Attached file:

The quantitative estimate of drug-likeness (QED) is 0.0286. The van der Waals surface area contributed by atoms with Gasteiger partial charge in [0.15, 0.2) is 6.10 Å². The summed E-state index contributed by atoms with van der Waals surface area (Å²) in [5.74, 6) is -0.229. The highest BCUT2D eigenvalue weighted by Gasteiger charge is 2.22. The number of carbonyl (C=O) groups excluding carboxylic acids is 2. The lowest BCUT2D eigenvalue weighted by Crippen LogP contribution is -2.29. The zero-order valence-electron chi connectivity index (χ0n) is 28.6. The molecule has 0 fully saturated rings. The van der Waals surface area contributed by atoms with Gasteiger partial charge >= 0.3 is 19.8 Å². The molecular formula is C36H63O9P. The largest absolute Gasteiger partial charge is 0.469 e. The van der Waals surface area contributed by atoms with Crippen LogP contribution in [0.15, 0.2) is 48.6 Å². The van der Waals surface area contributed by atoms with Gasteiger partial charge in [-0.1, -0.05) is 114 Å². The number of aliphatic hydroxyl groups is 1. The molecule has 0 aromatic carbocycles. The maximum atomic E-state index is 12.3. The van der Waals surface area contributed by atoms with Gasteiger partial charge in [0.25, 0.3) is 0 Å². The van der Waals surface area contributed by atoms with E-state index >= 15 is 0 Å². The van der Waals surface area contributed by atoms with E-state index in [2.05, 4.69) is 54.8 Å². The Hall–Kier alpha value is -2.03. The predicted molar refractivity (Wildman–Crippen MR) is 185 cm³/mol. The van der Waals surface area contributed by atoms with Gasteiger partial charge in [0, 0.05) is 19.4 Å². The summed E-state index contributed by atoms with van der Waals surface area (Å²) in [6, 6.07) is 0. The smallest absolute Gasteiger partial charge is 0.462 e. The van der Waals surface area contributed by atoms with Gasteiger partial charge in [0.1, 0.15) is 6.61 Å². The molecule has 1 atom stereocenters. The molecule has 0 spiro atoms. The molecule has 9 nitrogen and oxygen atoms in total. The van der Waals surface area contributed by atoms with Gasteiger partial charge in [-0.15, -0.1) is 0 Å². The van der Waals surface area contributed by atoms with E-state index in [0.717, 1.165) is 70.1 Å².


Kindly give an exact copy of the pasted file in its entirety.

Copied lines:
The quantitative estimate of drug-likeness (QED) is 0.0286. The van der Waals surface area contributed by atoms with Gasteiger partial charge in [0.15, 0.2) is 6.10 Å². The summed E-state index contributed by atoms with van der Waals surface area (Å²) in [5.74, 6) is -0.229. The highest BCUT2D eigenvalue weighted by Gasteiger charge is 2.22. The number of carbonyl (C=O) groups excluding carboxylic acids is 2. The lowest BCUT2D eigenvalue weighted by Crippen LogP contribution is -2.29. The zero-order valence-electron chi connectivity index (χ0n) is 28.6. The molecule has 0 fully saturated rings. The van der Waals surface area contributed by atoms with Gasteiger partial charge >= 0.3 is 19.8 Å². The molecular formula is C36H63O9P. The largest absolute Gasteiger partial charge is 0.469 e. The van der Waals surface area contributed by atoms with Crippen LogP contribution in [0.15, 0.2) is 48.6 Å². The van der Waals surface area contributed by atoms with Gasteiger partial charge in [-0.1, -0.05) is 114 Å². The number of aliphatic hydroxyl groups is 1. The molecule has 0 aromatic carbocycles. The maximum atomic E-state index is 12.3. The van der Waals surface area contributed by atoms with Gasteiger partial charge in [0.25, 0.3) is 0 Å². The van der Waals surface area contributed by atoms with E-state index >= 15 is 0 Å². The van der Waals surface area contributed by atoms with E-state index in [2.05, 4.69) is 54.8 Å². The Hall–Kier alpha value is -2.03. The predicted molar refractivity (Wildman–Crippen MR) is 185 cm³/mol. The van der Waals surface area contributed by atoms with Gasteiger partial charge in [0, 0.05) is 19.4 Å². The summed E-state index contributed by atoms with van der Waals surface area (Å²) in [6, 6.07) is 0. The smallest absolute Gasteiger partial charge is 0.462 e. The van der Waals surface area contributed by atoms with Gasteiger partial charge in [0.1, 0.15) is 6.61 Å². The molecule has 1 atom stereocenters. The molecule has 0 spiro atoms. The molecule has 9 nitrogen and oxygen atoms in total. The van der Waals surface area contributed by atoms with Gasteiger partial charge in [-0.15, -0.1) is 0 Å². The van der Waals surface area contributed by atoms with E-state index in [0.717, 1.165) is 70.1 Å².